Should You Include the Objective in Your Resume?

objective in a resume

Back in school, when teachers and professors talked about how to write a resume, it all looked so simple and straightforward. By the time you actually need to write a resume and get rejected repeatedly, it’s only then that you find out it’s not so simple after all.

There’s so much advice going around about what to include and what not to include that it’s hard to keep up. One of the never-ending debates concerns whether or not to include an objective. The answer largely depends on your circumstances and what works best for you.

Use an objective – If you decide to include an objective in your resume, be sure to make it count. If you’re going to write something like “To be able to get a position where I can use my skills and experiences in helping the company,” it would be better for you not to include one. When you write an objective, it has to be clear and concise. The reader only has so much time to go through hundreds of applicants, so you have to be able to convey the intent of your message quickly.

Don’t use an objective – There is limited space on a resume, and the objective often takes up a prime spot near the top of the first page. Why waste this space on an objective that rarely gets read anyway? Instead, you could use that space for additional key skills and accomplishments that could further support why you are a better candidate.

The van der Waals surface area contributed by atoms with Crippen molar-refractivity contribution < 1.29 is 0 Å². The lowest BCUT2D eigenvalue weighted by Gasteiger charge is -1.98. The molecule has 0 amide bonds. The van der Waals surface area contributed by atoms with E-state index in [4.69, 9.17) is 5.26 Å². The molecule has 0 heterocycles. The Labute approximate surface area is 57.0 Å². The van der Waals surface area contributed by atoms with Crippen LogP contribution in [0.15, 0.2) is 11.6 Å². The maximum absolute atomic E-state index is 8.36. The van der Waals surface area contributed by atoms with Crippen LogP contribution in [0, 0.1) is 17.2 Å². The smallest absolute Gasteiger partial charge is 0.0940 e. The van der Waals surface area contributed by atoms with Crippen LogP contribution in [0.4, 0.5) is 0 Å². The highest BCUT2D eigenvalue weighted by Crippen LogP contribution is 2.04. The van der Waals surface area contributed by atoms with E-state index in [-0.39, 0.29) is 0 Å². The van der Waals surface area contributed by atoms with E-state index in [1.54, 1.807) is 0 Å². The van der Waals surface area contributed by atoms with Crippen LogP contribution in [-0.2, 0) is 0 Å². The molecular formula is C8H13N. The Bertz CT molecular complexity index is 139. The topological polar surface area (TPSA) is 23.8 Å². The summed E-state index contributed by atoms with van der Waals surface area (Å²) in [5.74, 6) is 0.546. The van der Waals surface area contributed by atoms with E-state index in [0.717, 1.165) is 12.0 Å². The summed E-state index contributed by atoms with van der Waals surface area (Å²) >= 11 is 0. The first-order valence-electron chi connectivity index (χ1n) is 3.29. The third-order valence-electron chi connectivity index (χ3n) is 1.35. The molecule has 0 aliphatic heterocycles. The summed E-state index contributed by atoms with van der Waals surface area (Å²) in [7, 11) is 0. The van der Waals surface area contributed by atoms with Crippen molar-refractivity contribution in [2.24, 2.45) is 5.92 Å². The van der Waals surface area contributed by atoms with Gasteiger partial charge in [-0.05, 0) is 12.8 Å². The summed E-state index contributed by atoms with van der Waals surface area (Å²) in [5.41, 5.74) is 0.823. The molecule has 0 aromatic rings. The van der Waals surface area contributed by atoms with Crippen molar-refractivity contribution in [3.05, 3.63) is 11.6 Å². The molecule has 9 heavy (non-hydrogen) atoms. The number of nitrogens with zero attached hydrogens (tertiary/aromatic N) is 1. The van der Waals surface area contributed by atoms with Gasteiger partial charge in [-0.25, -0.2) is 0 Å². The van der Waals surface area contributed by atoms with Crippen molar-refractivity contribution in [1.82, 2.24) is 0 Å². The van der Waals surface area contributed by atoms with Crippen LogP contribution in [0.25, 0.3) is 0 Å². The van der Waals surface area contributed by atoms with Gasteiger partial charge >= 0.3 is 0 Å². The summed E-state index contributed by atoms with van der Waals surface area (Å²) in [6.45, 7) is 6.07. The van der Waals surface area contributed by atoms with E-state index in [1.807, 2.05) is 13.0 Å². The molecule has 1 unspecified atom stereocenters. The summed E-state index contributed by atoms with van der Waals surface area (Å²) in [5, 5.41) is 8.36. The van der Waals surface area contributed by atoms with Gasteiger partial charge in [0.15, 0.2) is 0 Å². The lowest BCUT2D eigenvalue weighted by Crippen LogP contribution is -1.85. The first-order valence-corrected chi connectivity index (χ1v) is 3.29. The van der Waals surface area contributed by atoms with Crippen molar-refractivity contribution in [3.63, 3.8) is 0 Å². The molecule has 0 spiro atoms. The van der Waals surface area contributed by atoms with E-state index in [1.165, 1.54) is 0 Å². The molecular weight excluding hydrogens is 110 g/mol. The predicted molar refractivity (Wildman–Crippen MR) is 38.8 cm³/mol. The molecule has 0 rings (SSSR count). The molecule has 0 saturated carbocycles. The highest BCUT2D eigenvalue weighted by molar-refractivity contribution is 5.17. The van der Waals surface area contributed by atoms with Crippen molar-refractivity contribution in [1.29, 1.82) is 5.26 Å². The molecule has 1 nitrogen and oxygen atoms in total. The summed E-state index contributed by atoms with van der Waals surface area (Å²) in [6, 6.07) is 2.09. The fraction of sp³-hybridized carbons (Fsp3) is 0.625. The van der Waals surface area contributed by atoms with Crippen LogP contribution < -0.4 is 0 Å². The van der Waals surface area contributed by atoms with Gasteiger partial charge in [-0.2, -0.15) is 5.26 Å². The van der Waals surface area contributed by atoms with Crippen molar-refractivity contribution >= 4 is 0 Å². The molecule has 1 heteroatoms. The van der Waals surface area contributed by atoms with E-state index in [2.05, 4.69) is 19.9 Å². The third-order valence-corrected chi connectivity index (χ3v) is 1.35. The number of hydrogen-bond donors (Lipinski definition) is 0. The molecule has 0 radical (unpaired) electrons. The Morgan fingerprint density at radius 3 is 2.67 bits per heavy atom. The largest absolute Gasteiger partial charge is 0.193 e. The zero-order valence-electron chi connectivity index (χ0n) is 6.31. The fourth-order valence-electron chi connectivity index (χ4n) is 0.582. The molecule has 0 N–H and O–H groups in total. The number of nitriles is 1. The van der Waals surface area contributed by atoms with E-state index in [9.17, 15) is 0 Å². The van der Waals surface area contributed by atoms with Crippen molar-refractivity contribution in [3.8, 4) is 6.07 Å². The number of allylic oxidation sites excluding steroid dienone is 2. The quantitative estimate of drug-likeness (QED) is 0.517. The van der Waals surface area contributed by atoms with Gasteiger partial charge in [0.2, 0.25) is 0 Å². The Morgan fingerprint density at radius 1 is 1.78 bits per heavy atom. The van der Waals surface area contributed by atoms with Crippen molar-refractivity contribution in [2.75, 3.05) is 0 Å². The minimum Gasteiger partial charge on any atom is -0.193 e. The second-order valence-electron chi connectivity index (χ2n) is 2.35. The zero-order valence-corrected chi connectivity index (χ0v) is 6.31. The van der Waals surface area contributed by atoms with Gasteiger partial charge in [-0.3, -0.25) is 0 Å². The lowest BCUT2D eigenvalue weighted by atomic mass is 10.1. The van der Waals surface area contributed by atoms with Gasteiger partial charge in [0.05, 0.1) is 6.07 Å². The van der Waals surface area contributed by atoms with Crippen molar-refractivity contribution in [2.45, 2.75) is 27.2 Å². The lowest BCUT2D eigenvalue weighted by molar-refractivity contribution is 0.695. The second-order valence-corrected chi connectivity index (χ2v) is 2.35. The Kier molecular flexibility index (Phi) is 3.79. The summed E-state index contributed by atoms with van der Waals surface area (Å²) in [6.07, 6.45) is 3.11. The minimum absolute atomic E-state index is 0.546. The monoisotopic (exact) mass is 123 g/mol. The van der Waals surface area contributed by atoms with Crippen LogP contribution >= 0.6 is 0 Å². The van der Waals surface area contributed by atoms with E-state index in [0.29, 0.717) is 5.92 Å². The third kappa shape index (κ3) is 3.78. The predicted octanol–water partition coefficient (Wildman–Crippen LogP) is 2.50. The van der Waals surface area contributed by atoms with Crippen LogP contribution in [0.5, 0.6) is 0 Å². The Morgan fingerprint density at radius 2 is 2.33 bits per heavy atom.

Sometimes use an objective – There are situations when an employer might not understand your reason for doing something, such as changing careers. In these cases, you can use the objective to help an employer understand.

When writing your resume, a major consideration is that you only have a few seconds to catch the interest of the reader. If you don’t believe that you can write an objective that will help to convince an employer, it might be better for you to add skills, experiences, or accomplishments instead. It’s all about making the most of those few seconds that employers will look at your resume—seconds that can make the difference between getting the job or remaining unemployed.


Read 4928 times
Alan Carniol

Alan is the creator of Interview Success Formula, a training program that has helped more than 80,000 job seekers to ace their interviews and land the jobs they deserve. Interviewers love asking curveball questions to weed out job seekers. But the truth is, most of these questions are asking about a few key areas. Learn more about how to outsmart tough interviewers by watching this video.